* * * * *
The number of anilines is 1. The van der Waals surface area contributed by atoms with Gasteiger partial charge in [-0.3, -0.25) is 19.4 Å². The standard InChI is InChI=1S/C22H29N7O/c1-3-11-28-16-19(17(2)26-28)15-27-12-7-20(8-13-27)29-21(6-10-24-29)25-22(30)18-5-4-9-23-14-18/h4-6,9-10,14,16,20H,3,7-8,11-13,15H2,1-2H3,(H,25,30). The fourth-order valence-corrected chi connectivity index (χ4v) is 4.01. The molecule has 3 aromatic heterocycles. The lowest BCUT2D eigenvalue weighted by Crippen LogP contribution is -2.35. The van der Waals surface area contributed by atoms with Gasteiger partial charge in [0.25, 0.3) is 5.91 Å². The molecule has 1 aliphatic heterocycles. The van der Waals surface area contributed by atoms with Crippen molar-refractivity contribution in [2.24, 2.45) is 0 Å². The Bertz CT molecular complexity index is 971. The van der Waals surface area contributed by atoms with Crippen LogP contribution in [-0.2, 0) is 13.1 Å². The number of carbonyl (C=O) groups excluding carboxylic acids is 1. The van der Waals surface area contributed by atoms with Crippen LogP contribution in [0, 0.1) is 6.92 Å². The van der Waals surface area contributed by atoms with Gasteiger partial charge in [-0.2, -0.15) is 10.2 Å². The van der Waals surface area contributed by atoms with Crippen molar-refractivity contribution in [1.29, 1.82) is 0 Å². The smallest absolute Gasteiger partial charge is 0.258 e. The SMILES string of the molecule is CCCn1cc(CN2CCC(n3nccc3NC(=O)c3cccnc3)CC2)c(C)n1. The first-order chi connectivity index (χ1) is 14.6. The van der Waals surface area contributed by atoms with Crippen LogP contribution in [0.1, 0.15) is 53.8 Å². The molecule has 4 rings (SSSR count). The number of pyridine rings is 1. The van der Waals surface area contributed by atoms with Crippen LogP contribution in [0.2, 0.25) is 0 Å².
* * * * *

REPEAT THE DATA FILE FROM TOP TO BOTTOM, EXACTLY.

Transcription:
The number of anilines is 1. The van der Waals surface area contributed by atoms with Gasteiger partial charge in [-0.3, -0.25) is 19.4 Å². The standard InChI is InChI=1S/C22H29N7O/c1-3-11-28-16-19(17(2)26-28)15-27-12-7-20(8-13-27)29-21(6-10-24-29)25-22(30)18-5-4-9-23-14-18/h4-6,9-10,14,16,20H,3,7-8,11-13,15H2,1-2H3,(H,25,30). The fourth-order valence-corrected chi connectivity index (χ4v) is 4.01. The molecule has 3 aromatic heterocycles. The lowest BCUT2D eigenvalue weighted by Crippen LogP contribution is -2.35. The van der Waals surface area contributed by atoms with Gasteiger partial charge in [0.25, 0.3) is 5.91 Å². The molecule has 1 aliphatic heterocycles. The van der Waals surface area contributed by atoms with Crippen molar-refractivity contribution in [2.24, 2.45) is 0 Å². The Bertz CT molecular complexity index is 971. The van der Waals surface area contributed by atoms with Crippen LogP contribution in [-0.2, 0) is 13.1 Å². The number of carbonyl (C=O) groups excluding carboxylic acids is 1. The van der Waals surface area contributed by atoms with Crippen LogP contribution in [0, 0.1) is 6.92 Å². The van der Waals surface area contributed by atoms with Gasteiger partial charge in [-0.2, -0.15) is 10.2 Å². The van der Waals surface area contributed by atoms with Crippen molar-refractivity contribution in [1.29, 1.82) is 0 Å². The smallest absolute Gasteiger partial charge is 0.258 e. The SMILES string of the molecule is CCCn1cc(CN2CCC(n3nccc3NC(=O)c3cccnc3)CC2)c(C)n1. The first-order chi connectivity index (χ1) is 14.6. The van der Waals surface area contributed by atoms with Crippen LogP contribution in [0.1, 0.15) is 53.8 Å². The molecule has 4 rings (SSSR count). The number of pyridine rings is 1. The van der Waals surface area contributed by atoms with Crippen LogP contribution in [0.2, 0.25) is 0 Å².